I agree with karne (hi karne!) that the home schoolers forum is a better place for your questions since many of the families in this forum have had extremely bad experiences.

For us it was very bad mainly because when my son joined a traditonal school in grade 3 he was so far behind academically that everyone, teachers and students, alike thought something was horribly wrong with him, well actually the kids thought he was "dumb". No one could imagine that at 8 years he has simply not been taught to read properly.His self esteem suffered horribly. Even though he caught up and now at 13 is now getting very good grades, some of the kids  who remember him from back when he started are still biased against him.

 

Since you are homeschooling you can avoid this by checking out what the school you have chosen is doing academically and then preparing your child for it to ensure that your child is not too far behind academically .

 


Edited by raksmama - 5/18/11 at 12:32pm
post #1074 of 1181

Thanks for your replies. I did post in the homeschooling forum days ago but no replies. That is why I came here.

post #1075 of 1181

Yeah there seem to be less posts in MDC than before in all the forums lately.

I was just talking to another homeschooling mom. There are other HS programs that would be considered too mainstream for Waldorf but that sound very good to me. I don't know the names but you could do a google.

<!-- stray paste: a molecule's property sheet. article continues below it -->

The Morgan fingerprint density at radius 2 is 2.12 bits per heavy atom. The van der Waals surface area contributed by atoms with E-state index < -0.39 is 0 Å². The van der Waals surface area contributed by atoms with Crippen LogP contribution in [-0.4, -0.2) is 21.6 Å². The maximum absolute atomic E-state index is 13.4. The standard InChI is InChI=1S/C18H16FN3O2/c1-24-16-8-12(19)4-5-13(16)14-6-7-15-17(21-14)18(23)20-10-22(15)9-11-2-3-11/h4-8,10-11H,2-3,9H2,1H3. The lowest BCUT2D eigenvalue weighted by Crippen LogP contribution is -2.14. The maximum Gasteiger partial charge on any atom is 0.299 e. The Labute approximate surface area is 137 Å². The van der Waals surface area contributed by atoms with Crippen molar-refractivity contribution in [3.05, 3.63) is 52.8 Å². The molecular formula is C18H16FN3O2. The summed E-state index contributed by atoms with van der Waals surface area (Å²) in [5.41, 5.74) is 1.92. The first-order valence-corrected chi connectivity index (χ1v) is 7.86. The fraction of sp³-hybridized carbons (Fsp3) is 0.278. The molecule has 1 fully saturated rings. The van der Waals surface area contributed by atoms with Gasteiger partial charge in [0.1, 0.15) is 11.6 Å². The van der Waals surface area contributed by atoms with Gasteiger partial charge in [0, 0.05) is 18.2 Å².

post #1076 of 1181
Quote:
Originally Posted by belively View Post

Hi all,

 

It's been so great to find this thread I've been amazed by the similarities of everyone's experiences.  

I really had no idea when my dd joined the local Waldorf school, how much anthroposophy played

into everything.  

For example, when she was repeatedly bullied by a particular girl (physically hurt, projects destroyed, etc),

I requested that two be kept apart for awhile.   Although this was verbally agreed to, she was paired with

this child even more consistently!  When I complained things got very strained.  I get the feeling that complaining 

simply isn't allowed in this school, and that we should accept her karmic destiny with this child.

 

My ds has also had a few injuries while in this program, and that has been viewed as working out her

karma.  In kind of a sniffy, judgmental way; like the people are implying she must have been a real

s**t in her past life.

 

Also,  there seems to be a real heirarchy within the classroom as to which children are considered more

"evolved" than the others (the parents as well).  And most of the children are striving to be close to these

children to the point of neglecting their other friendships.  I have actually had playdates cancelled when